Gov. David Paterson Wants New York to Vote On Marriage. Does It Matter?


It doesn’t matter if New York’s Senate doesn’t have the votes to pass gay marriage legislation — Gov. David Paterson wants the matter put to a vote anyhow.

Except that’s now how things work in New York’s Senate. Infamous for only putting up bills that will definitely pass, our Democratic-run legislature effectively already sent voters the message that same-sex marriage wouldn’t be on the docket this season.

Last month, we explained at length why — even with New York City Mayor Michael Bloomberg’s support, and now Paterson’s — New York’s state senators wouldn’t be touching gay marriage legislation: Because in order for Sen. Malcolm Smith to become majority leader, he and the party had to make concessions to an annoyingly powerful “Gang Of Three,” one of which was backpeddling on their promise to pass marriage equality legislation.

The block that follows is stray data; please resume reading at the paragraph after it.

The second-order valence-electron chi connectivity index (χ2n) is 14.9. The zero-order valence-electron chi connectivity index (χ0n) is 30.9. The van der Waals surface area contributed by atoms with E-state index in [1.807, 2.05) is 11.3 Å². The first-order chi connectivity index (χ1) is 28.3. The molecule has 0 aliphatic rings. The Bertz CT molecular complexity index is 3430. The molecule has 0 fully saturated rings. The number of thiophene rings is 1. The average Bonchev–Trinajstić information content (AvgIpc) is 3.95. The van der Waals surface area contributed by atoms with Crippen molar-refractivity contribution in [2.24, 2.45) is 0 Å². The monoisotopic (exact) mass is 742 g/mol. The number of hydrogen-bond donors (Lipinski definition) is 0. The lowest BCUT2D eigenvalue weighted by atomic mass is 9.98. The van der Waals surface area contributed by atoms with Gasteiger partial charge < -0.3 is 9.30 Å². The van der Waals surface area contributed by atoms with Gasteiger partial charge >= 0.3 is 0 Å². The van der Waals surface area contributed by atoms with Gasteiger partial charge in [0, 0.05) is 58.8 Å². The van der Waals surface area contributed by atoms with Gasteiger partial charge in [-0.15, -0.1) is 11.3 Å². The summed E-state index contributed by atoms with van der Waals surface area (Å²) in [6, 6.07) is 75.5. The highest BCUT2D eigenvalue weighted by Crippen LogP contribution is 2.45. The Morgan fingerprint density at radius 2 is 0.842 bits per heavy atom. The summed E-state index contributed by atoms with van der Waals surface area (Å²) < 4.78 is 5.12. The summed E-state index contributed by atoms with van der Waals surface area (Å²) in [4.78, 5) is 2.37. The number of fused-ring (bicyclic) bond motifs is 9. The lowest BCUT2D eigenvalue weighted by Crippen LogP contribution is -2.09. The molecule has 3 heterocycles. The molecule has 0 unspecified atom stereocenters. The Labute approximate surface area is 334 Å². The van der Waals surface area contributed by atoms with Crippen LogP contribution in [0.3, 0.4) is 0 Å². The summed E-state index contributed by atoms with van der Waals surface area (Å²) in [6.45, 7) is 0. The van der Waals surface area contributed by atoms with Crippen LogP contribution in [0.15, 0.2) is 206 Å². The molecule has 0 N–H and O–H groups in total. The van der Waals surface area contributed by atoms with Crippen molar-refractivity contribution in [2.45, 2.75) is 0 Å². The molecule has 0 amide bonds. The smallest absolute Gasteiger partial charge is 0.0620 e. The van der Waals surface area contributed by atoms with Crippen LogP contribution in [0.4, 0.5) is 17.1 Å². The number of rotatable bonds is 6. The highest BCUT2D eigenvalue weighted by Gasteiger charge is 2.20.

But Paterson doesn’t care: “We’ll put a bill out and let the people decide one way or the other, which is actually the reform Albany really needs,” Paterson said, referring to the gay marriage bill. … Why can’t people just defeat the bill, vote on it? If you have the votes later on to pass it, bring it back.”

Of course, pushing for gays isn’t new to Paterson. He’s championed equal rights and demanded state agencies, while not required to recognize same-sex unions from New York couples, begin recognizing legal same-sex unions performed in other states.